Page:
Contributions from Drivers and Mechanics.
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Ten Shillings Weekly for the Best Communication Received, and One Penny a Line of ten words for anything else published.
An Arrangement for Pressure Storage.
The sower of the following communication has been awarded the Ws. prize this week.
 " P. Mad." (Tighnabruaich) has submitted the following description to us :—" II have not noticed in ' 'IHE COMMERCIAL Moron any account of a pressure-storage arrangement which will provide a simple system for starting the engine, blowing the horn, pumping up tires, etc. I enclose a sketch of a home-made arrangement, which we have used for this purpose for some time past. The pressure, in our case, is particularly used for blowing a hooter. The storage cylinder is of stout construction and has a capacity of about two cubic feet. The necessary fittings are few and simple. All that is required, in addition to the tank, is a stop valve, a non-return-valve and the necessary length of 1-inch copper piping. A small drain cock is fitted to the bottom of the reservoir ; this facilitates the removal of any condensed water which may collect. A pressure gauge, reading up to about 350 lb. per square inch, should be attached to the main supply pipe. The stop valve should be adjusted to allow a small portion of the gases to escape from the engine cylinder. The adjustment will never need to he altered. When the pressure in the reservoir reaches the maximum ex plosion pressure, of course, no more gas can pass from t ie engine. It will be found, in practice, that the pressure will rise rapidly up to about 150 IL The principal objection to this system, at first, was the liability to pre-ignition, owing to the overheating of the tube conveying the gases. We have found that, when the non-return valve is placed near to the reservoir, pre-ignition does not occur, as the connecting pipe is then long enough to become cooled readily. I have often wondered if a system such as this could not conveniently be employed for the actuation of power-operated brakes."
A Vice Grip.
ES." (Beds.) writes as follows;—' I have found it very convenient, when attempting to hold shafts, axles and similar round parts in an ordinary vice, to employ a gripping-piece made of 146-inch steel plate. I shaped such a part, in one piece, to fit over the two jaws and rounded between them in such a manner as to support a shaft or similar component. This is, of course, a very simple arrangement and one that has been used before, but I should like to draw my fellowemechanics' attention to its usefulness when heavy parts are being handled in the garage. By its employment it is possible to slack the jaws of the vice in order to get another grip without having to get a mate to hold the part up in position while the adjustment is being made. Heavy shafts can be fixed up single-handed in this way."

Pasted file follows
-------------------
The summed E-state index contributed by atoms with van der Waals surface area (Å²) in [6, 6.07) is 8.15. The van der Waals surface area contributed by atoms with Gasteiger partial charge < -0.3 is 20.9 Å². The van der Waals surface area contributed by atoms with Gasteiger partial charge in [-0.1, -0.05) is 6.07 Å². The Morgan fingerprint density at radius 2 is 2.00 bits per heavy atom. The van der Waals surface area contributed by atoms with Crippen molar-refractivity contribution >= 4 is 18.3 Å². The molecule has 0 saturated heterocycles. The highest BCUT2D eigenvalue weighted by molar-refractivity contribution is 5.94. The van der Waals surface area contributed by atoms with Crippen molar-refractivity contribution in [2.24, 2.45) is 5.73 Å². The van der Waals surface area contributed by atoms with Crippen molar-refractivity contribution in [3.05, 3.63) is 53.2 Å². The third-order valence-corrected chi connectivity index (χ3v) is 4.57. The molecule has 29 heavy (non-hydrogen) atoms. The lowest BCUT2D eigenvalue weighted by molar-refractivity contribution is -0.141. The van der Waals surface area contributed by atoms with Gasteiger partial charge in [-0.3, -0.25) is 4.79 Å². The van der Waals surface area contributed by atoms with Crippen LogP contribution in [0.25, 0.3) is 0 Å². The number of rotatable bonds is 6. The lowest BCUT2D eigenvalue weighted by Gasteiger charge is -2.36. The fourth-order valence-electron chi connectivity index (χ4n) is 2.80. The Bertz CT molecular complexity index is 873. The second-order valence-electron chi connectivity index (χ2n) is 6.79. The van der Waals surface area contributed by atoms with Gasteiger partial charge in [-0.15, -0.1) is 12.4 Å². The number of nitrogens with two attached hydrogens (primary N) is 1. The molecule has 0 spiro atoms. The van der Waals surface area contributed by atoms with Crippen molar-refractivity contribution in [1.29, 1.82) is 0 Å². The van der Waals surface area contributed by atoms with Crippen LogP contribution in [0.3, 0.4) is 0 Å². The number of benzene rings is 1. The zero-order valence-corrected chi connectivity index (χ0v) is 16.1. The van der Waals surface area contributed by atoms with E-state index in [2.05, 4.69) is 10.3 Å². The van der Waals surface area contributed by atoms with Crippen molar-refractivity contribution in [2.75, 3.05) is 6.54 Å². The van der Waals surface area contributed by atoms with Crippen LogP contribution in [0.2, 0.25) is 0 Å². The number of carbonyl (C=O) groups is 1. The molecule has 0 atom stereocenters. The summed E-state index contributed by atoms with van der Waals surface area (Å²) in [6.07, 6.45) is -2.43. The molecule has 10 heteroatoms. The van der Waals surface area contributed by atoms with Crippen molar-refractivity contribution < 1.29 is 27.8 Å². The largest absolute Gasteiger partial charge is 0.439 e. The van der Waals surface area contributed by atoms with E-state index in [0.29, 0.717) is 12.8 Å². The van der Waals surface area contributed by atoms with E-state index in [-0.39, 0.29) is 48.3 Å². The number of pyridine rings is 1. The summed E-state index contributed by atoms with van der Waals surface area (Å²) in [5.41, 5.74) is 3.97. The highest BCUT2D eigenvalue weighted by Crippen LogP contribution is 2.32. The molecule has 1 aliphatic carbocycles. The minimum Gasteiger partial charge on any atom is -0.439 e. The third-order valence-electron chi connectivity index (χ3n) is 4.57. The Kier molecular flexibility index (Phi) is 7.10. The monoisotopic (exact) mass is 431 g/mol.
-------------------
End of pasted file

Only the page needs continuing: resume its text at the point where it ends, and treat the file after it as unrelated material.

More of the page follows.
The Choice of a Wagon.
 Some examples of satisfactory haulage jobs are given in the letter which we publish below and which has been sent to us by " H.P." (Halifax).—" I have read with very great interest the letters re the choice of a motor wagon which you have received from your driver and mechanic correspondents. I, personally, have been driving traction engines, tractors and steam wagons for the last 16 years. 1 have had charge of Leylands, Yorkshires and Matins. I am at present driving a Peden in the Halifax district for a general carrier, and, in our business, almost anyiliing is fish that cornea to the net, A short time ago we took a contract to remove some machinery from Firth House paper mill. The loads included some rag-beater pans, some of which weighed as much as 5 tons 17 c.wts. We had to bring these up two very bad hills, Stainland Done and Coldwell Hill ; the gradient of the former is one in five. The date of the job was in January last, and during that month the road surfaces were in very bad condition. There were two traction engines, besides several horse teams engaged on the same work, and I was therefore very gratified to find that my steamer tackled the hills in first-class style.
" In December last we had two vanloads of furniture to shift from Height near Whitby. We had an ordinary type of van as a trailer whose weight was 1 ton 14 cwt. Almost all the local inhabitants turned out to see us haul the two very heavy loads up the famous Blue Bank, as there was a general impression that we should stick halfway up. We came op without a hitch, as a matter of fact, and went on across the Yorkshire wolds to Pickering. The road on the way was in very had condition and we had to tackle some very steep and soft hills. I think there is very little choice between any of the well-known makes of steam wagon. I should be pleased to take on our Derbyshire friend with his Sentinel; I would guarantee to do anything he can accomplish with his wagon, and, perhaps, I could beat his performance."